Review rejects trio of City bully claims

By Luke Voogt

A “robust“ review process has rejected three bullying complaints against council as “unsubstantiated”, a leaked email has revealed.

In an email to councillors chief executive officer Martin Cutter said all three former employees used “our robust internal processes supporting stamping out bullying”.

“Entirely independent” third party investigators interviewed all parties and witnesses before finding each claim was “not substantiated“, Mr Cutter said.

Geelong’s council attempted “restoring working relationships” with the individuals but they “resigned instead”, he said.

Mr Cutter yesterday announced a review of council’s workplace procedures, in place since State Government sacked Geelong’s council in 2016 citing bullying.

“It is vital that we hear directly from our employees as well as the community, and the review will encourage this,” Mr Cutter said.

In a 2700-person organisation workplace issues were “not unusual“, he said.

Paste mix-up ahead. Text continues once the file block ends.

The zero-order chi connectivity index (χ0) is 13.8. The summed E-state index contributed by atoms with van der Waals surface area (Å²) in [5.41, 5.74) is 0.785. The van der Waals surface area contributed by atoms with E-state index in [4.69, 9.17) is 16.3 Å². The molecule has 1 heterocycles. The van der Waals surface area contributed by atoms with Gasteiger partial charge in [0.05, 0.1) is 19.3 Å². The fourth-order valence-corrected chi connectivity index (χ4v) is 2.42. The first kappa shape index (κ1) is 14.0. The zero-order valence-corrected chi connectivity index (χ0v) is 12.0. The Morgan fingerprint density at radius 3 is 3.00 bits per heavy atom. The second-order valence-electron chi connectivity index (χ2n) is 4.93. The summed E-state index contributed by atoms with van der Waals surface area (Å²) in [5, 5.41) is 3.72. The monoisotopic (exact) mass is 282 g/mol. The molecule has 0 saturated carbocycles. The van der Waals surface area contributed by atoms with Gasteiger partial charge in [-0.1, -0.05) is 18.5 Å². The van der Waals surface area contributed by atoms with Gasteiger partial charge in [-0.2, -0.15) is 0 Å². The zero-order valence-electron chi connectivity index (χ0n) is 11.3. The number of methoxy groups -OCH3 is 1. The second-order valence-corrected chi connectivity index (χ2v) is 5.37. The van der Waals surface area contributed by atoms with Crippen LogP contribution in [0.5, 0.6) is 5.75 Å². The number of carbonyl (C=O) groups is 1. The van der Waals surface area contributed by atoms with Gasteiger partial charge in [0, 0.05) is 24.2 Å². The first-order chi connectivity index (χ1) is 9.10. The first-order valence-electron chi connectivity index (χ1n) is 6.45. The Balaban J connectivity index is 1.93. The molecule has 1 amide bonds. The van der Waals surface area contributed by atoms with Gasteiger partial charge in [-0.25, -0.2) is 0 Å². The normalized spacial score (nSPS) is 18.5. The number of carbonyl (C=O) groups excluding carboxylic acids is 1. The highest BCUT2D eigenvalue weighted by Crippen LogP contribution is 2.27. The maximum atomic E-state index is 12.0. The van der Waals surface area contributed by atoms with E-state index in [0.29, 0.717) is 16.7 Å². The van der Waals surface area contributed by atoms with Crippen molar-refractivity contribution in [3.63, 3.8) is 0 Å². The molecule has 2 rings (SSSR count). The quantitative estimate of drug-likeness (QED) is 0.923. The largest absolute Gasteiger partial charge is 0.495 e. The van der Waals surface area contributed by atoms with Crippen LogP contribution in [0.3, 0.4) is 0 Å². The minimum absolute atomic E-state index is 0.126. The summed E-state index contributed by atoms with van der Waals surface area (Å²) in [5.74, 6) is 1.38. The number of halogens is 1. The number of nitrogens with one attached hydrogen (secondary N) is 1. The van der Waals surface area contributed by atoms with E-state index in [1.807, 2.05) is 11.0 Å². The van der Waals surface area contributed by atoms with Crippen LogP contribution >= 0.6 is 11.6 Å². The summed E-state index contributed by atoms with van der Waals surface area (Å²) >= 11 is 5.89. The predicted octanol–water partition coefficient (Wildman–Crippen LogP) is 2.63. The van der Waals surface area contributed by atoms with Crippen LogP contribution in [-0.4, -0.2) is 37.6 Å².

Mr Cutter declined to detail how complaints council employees had made since 2016, citing privacy issues but in the email he described the “list“ as “long“.

Australian Services Union Victorian secretary Lisa Darmanin accused council of sweeping bullying “under the carpet“ and had “very serious concerns“ about its culture.

“It’s disgusting that the CEO is more concerned with the reputation of the organisation than with stamping out bullying and providing a safe workplace.”

Ms Darmanin described Mr Cutter “dismissing” bullying complaints as unsubstantiated as “astonishing”.

Council had “been unwilling” to tell the union how many bullying claims its employees had made over recent years, she said.

“The union has received a number of complaints about bullying that the victims were too scared to bring to (council) for fear of reprisal.”

Councillor Kylie Grzybek said council had failed to communicate its “robust“ processes for resolving bullying complaints to its workforce and the public.

“The unions are very rightly saying there are issues but I don’t think they’re widespread or endemic. Given (council’s) history, we’re obviously sensitive to these types of claims.”

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